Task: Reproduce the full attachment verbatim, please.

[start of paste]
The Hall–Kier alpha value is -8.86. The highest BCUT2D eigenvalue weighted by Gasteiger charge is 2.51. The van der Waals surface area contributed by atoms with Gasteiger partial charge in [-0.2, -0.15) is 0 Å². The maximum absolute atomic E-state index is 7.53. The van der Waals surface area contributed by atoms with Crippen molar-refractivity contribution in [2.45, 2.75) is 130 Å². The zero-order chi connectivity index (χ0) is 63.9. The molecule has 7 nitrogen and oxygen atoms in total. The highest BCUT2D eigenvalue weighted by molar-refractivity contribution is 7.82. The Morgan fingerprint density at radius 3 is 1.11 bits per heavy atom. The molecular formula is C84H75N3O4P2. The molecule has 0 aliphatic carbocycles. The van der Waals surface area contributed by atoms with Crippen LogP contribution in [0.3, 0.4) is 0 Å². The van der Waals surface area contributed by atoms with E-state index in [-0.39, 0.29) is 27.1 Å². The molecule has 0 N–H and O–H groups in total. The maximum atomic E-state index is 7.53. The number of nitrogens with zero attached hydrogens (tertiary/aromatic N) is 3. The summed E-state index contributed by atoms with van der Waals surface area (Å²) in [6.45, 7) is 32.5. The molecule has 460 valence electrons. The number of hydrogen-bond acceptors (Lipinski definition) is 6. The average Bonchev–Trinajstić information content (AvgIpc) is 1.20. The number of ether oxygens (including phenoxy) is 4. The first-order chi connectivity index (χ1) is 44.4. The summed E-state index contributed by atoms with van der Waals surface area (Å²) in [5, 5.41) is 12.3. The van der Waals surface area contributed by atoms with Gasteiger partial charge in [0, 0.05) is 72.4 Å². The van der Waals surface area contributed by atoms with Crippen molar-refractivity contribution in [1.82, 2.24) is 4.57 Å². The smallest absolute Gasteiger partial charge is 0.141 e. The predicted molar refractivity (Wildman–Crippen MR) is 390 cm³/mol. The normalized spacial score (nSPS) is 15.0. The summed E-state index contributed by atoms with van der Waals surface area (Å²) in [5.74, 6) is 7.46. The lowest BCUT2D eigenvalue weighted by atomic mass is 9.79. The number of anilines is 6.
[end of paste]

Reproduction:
The Hall–Kier alpha value is -8.86. The highest BCUT2D eigenvalue weighted by Gasteiger charge is 2.51. The van der Waals surface area contributed by atoms with Gasteiger partial charge in [-0.2, -0.15) is 0 Å². The maximum absolute atomic E-state index is 7.53. The van der Waals surface area contributed by atoms with Crippen molar-refractivity contribution in [2.45, 2.75) is 130 Å². The zero-order chi connectivity index (χ0) is 63.9. The molecule has 7 nitrogen and oxygen atoms in total. The highest BCUT2D eigenvalue weighted by molar-refractivity contribution is 7.82. The Morgan fingerprint density at radius 3 is 1.11 bits per heavy atom. The molecular formula is C84H75N3O4P2. The molecule has 0 aliphatic carbocycles. The van der Waals surface area contributed by atoms with Crippen LogP contribution in [0.3, 0.4) is 0 Å². The van der Waals surface area contributed by atoms with E-state index in [-0.39, 0.29) is 27.1 Å². The molecule has 0 N–H and O–H groups in total. The maximum atomic E-state index is 7.53. The number of nitrogens with zero attached hydrogens (tertiary/aromatic N) is 3. The summed E-state index contributed by atoms with van der Waals surface area (Å²) in [6.45, 7) is 32.5. The molecule has 460 valence electrons. The number of hydrogen-bond acceptors (Lipinski definition) is 6. The average Bonchev–Trinajstić information content (AvgIpc) is 1.20. The number of ether oxygens (including phenoxy) is 4. The first-order chi connectivity index (χ1) is 44.4. The summed E-state index contributed by atoms with van der Waals surface area (Å²) in [5, 5.41) is 12.3. The van der Waals surface area contributed by atoms with Gasteiger partial charge in [0, 0.05) is 72.4 Å². The van der Waals surface area contributed by atoms with Crippen molar-refractivity contribution in [1.82, 2.24) is 4.57 Å². The smallest absolute Gasteiger partial charge is 0.141 e. The predicted molar refractivity (Wildman–Crippen MR) is 390 cm³/mol. The normalized spacial score (nSPS) is 15.0. The summed E-state index contributed by atoms with van der Waals surface area (Å²) in [5.74, 6) is 7.46. The lowest BCUT2D eigenvalue weighted by atomic mass is 9.79. The number of anilines is 6.